I’m not sure if it’s ironic or unironc that the best descriptor I can possibly think of for Foreverafter: An Odd Adventure by K. J. Quint is quite literally the word odd. Following the long awaited adventure of a young girl called Audrey—though more commonly referred to as Odd—and her best friend Kite when a mysterious floating island appears above their home. And if you thought you knew where this story was headed, or at least had some sort of inkling, you’d probably be wrong. More than likely, you’ll leave this book wondering just what, exactly, the purpose was.
And to the credit of the author, I can’t figure out if this is a good or a bad thing.
I was rather in love with the idea of this story from the moment I first read its summary. It reminded me a little of Miyazaki’s Castle in the Sky, but that was perfectly alright with me since I happened to have a deep love for that film. There was no question that I was excited to read this one. The character names were another intriguing highlight as I found myself rather in love with the nickname of ‘Odd’ for a girl named Audrey and Kite all by itself is a rather fun name for a kid. And as the novel progressed I grew quite fond of Cecil for a number of reasons. By far, the best characters in this story are Kite and Cecil.
Unfortunately, where this book fails is with its main character and its villains. Audrey, while she has a wonderful name, comes off as a massive brat. She doesn’t give consideration to anyone around her and the more I got to know her the more I wondered how any of these characters—barring her mother, I suppose—liked her at all. She was a constant pain in the side, regularly making situations worse and worse for everyone around her and only on one occasion did she ever seem to show any afterthought or remorse for being such a reckless snot and she never really seems to grow or develop from this. My issue with the villains, alternately, lies with the fact that I have not one single clue as to what their motivation was. They were so flat and underdeveloped in this area that it was just massively baffling and left me feeling that they were only part of the story to create conflict—which was unnecessary when the author could have simply stuck to Odd’s self-destructive tendency to jump into whatever danger she finds or create it herself if she can’t manage to come upon any.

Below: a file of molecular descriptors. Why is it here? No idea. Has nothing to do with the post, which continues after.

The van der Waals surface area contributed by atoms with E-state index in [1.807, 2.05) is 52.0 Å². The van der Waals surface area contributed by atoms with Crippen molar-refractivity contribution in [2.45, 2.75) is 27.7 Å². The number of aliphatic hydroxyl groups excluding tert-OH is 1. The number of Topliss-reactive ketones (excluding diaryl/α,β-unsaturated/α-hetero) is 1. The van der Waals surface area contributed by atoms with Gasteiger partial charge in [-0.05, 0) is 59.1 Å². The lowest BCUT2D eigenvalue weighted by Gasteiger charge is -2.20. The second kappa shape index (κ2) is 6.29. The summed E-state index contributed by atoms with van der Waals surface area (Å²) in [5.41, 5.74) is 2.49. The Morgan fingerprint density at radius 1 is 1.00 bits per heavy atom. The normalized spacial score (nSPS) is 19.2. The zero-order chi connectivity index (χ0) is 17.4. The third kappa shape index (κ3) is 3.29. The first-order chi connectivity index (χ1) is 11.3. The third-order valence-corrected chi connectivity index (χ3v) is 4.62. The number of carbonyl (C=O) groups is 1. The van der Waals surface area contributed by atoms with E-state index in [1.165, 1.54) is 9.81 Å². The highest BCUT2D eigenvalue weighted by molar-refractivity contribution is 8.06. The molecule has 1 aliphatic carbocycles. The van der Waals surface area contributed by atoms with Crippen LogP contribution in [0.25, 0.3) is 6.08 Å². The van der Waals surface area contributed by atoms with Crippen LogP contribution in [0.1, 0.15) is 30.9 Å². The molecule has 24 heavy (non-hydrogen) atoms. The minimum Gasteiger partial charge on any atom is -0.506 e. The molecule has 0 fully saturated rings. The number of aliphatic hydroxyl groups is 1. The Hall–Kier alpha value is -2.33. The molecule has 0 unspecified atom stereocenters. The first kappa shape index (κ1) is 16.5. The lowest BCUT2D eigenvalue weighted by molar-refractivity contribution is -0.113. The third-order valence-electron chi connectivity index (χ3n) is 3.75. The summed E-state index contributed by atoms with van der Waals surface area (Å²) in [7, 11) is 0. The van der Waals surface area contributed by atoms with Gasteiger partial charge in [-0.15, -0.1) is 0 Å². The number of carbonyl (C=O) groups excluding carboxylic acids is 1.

The side characters, perhaps excluding Audrey’s father who only ever really had his okay moments—primarily when we meet him, since he falls apart in the end—are fairly decent and I enjoyed their inclusion, though I wish we’d spent a bit more time with some than other.s. I feel like so much more could have come from the pup creatures than they were actually utilized for, which was quite a shame. And it seems like this was a theme in the book as there were numerous interesting creatures mentioned who never really amounted to much in the grand scheme of the story.
And thus, after all of it, I continue to be baffled when it comes to what I think of Foreverafter. I enjoyed reading it, sure. But it was just such an odd and almost pointless book that I really felt left with mixed feelings. Add in the fact that this is an omnibus version that is going to be split into three separate novels and the final part conclusion ends on a cliffhanger and I’m even more unsure how to feel. I didn’t even get closure with all the mixed up pieces of the story at the very end of it all. The story is certainly very unique, which I’ll give it a lot of credit for, but I feel that the author spent way too much time on pushing Audrey’s “oddness” than actually telling a succinct, plot-dynamic, and interesting story. Had all of the characters been extensively developed, perhaps I could have forgiven this a bit more. Unfortunately, that was not the case.
Foreverafter is a pretty decent book and it certainly had its good moments. But it could have been far better.
I was provided a free copy of this book via NetGalley in exchange for an honest review.